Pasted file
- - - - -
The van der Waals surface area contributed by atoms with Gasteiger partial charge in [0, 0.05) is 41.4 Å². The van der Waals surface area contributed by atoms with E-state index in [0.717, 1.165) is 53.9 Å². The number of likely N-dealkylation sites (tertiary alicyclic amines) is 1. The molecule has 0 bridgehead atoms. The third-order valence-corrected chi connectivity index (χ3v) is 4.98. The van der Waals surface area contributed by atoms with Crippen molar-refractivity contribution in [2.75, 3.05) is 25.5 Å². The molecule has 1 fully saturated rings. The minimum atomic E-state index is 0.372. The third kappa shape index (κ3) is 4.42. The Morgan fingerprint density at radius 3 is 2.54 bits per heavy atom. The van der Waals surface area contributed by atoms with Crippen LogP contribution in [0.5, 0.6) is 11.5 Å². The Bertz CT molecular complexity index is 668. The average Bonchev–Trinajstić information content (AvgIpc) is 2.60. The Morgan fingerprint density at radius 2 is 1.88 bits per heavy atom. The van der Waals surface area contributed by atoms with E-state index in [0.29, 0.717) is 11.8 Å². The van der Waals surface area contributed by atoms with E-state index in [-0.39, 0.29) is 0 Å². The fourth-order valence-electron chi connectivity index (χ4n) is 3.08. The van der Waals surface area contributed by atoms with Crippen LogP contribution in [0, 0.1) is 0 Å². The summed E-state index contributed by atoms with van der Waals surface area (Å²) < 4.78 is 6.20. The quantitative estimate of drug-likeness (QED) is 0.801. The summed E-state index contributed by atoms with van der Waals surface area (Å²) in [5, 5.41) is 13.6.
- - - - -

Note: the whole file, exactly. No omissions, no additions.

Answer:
The van der Waals surface area contributed by atoms with Gasteiger partial charge in [0, 0.05) is 41.4 Å². The van der Waals surface area contributed by atoms with E-state index in [0.717, 1.165) is 53.9 Å². The number of likely N-dealkylation sites (tertiary alicyclic amines) is 1. The molecule has 0 bridgehead atoms. The third-order valence-corrected chi connectivity index (χ3v) is 4.98. The van der Waals surface area contributed by atoms with Crippen molar-refractivity contribution in [2.75, 3.05) is 25.5 Å². The molecule has 1 fully saturated rings. The minimum atomic E-state index is 0.372. The third kappa shape index (κ3) is 4.42. The Morgan fingerprint density at radius 3 is 2.54 bits per heavy atom. The van der Waals surface area contributed by atoms with Crippen LogP contribution in [0.5, 0.6) is 11.5 Å². The Bertz CT molecular complexity index is 668. The average Bonchev–Trinajstić information content (AvgIpc) is 2.60. The Morgan fingerprint density at radius 2 is 1.88 bits per heavy atom. The van der Waals surface area contributed by atoms with E-state index in [0.29, 0.717) is 11.8 Å². The van der Waals surface area contributed by atoms with E-state index in [-0.39, 0.29) is 0 Å². The fourth-order valence-electron chi connectivity index (χ4n) is 3.08. The van der Waals surface area contributed by atoms with Crippen LogP contribution in [0, 0.1) is 0 Å². The summed E-state index contributed by atoms with van der Waals surface area (Å²) < 4.78 is 6.20. The quantitative estimate of drug-likeness (QED) is 0.801. The summed E-state index contributed by atoms with van der Waals surface area (Å²) in [5, 5.41) is 13.6.